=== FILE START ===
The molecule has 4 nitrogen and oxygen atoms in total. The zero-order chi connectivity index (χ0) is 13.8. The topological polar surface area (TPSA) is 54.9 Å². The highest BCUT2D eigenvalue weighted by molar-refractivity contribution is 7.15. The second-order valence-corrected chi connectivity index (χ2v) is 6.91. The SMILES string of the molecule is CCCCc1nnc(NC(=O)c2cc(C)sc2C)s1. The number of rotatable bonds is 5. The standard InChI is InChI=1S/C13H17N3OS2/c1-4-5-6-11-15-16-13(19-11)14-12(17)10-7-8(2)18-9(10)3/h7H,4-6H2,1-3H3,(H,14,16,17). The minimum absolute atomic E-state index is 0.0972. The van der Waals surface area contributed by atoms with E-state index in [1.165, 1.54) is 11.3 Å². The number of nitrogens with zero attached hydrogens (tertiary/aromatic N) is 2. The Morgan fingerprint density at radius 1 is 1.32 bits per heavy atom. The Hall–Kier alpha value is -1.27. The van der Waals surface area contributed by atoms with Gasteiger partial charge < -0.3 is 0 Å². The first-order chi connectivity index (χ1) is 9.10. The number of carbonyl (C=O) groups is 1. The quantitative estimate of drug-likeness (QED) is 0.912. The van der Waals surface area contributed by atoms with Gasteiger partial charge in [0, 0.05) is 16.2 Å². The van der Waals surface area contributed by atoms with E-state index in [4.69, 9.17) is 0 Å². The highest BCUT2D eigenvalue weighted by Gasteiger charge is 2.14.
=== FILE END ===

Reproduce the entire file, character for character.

The molecule has 4 nitrogen and oxygen atoms in total. The zero-order chi connectivity index (χ0) is 13.8. The topological polar surface area (TPSA) is 54.9 Å². The highest BCUT2D eigenvalue weighted by molar-refractivity contribution is 7.15. The second-order valence-corrected chi connectivity index (χ2v) is 6.91. The SMILES string of the molecule is CCCCc1nnc(NC(=O)c2cc(C)sc2C)s1. The number of rotatable bonds is 5. The standard InChI is InChI=1S/C13H17N3OS2/c1-4-5-6-11-15-16-13(19-11)14-12(17)10-7-8(2)18-9(10)3/h7H,4-6H2,1-3H3,(H,14,16,17). The minimum absolute atomic E-state index is 0.0972. The van der Waals surface area contributed by atoms with E-state index in [1.165, 1.54) is 11.3 Å². The number of nitrogens with zero attached hydrogens (tertiary/aromatic N) is 2. The Morgan fingerprint density at radius 1 is 1.32 bits per heavy atom. The Hall–Kier alpha value is -1.27. The van der Waals surface area contributed by atoms with Gasteiger partial charge < -0.3 is 0 Å². The first-order chi connectivity index (χ1) is 9.10. The number of carbonyl (C=O) groups is 1. The quantitative estimate of drug-likeness (QED) is 0.912. The van der Waals surface area contributed by atoms with Gasteiger partial charge in [0, 0.05) is 16.2 Å². The van der Waals surface area contributed by atoms with E-state index in [4.69, 9.17) is 0 Å². The highest BCUT2D eigenvalue weighted by Gasteiger charge is 2.14.